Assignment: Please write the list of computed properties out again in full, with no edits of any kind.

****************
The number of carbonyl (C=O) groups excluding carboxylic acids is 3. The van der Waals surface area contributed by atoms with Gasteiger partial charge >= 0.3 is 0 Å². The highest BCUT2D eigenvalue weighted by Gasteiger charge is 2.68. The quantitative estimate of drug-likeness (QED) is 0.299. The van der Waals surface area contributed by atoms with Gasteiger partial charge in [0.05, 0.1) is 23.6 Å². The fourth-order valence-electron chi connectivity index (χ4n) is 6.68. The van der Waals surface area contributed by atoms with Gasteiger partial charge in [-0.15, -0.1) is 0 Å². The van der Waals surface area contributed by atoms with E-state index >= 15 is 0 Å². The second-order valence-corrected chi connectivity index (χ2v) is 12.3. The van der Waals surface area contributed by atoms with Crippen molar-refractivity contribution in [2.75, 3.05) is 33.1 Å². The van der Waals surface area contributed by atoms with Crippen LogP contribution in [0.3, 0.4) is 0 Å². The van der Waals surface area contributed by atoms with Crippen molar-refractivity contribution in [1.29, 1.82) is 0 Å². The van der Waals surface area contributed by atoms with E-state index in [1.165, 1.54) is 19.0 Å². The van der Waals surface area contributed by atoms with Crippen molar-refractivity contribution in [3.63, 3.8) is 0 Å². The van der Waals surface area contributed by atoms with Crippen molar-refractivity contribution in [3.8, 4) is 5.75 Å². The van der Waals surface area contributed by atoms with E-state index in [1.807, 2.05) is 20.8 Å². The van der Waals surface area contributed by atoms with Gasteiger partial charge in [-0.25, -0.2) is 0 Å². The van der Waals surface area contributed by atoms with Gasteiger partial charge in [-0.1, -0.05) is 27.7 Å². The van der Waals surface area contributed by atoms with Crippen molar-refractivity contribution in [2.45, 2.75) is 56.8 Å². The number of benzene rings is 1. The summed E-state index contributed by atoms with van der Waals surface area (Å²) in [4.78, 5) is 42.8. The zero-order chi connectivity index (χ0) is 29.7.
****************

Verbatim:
The number of carbonyl (C=O) groups excluding carboxylic acids is 3. The van der Waals surface area contributed by atoms with Gasteiger partial charge >= 0.3 is 0 Å². The highest BCUT2D eigenvalue weighted by Gasteiger charge is 2.68. The quantitative estimate of drug-likeness (QED) is 0.299. The van der Waals surface area contributed by atoms with Gasteiger partial charge in [0.05, 0.1) is 23.6 Å². The fourth-order valence-electron chi connectivity index (χ4n) is 6.68. The van der Waals surface area contributed by atoms with Gasteiger partial charge in [-0.15, -0.1) is 0 Å². The van der Waals surface area contributed by atoms with E-state index >= 15 is 0 Å². The second-order valence-corrected chi connectivity index (χ2v) is 12.3. The van der Waals surface area contributed by atoms with Crippen molar-refractivity contribution in [2.75, 3.05) is 33.1 Å². The van der Waals surface area contributed by atoms with Crippen LogP contribution in [0.3, 0.4) is 0 Å². The van der Waals surface area contributed by atoms with Crippen molar-refractivity contribution in [1.29, 1.82) is 0 Å². The van der Waals surface area contributed by atoms with E-state index in [1.165, 1.54) is 19.0 Å². The van der Waals surface area contributed by atoms with Crippen molar-refractivity contribution in [3.63, 3.8) is 0 Å². The van der Waals surface area contributed by atoms with Crippen molar-refractivity contribution in [3.8, 4) is 5.75 Å². The van der Waals surface area contributed by atoms with E-state index in [1.807, 2.05) is 20.8 Å². The van der Waals surface area contributed by atoms with Gasteiger partial charge in [-0.25, -0.2) is 0 Å². The van der Waals surface area contributed by atoms with Gasteiger partial charge in [-0.1, -0.05) is 27.7 Å². The van der Waals surface area contributed by atoms with Crippen molar-refractivity contribution in [2.45, 2.75) is 56.8 Å². The number of benzene rings is 1. The summed E-state index contributed by atoms with van der Waals surface area (Å²) in [4.78, 5) is 42.8. The zero-order chi connectivity index (χ0) is 29.7.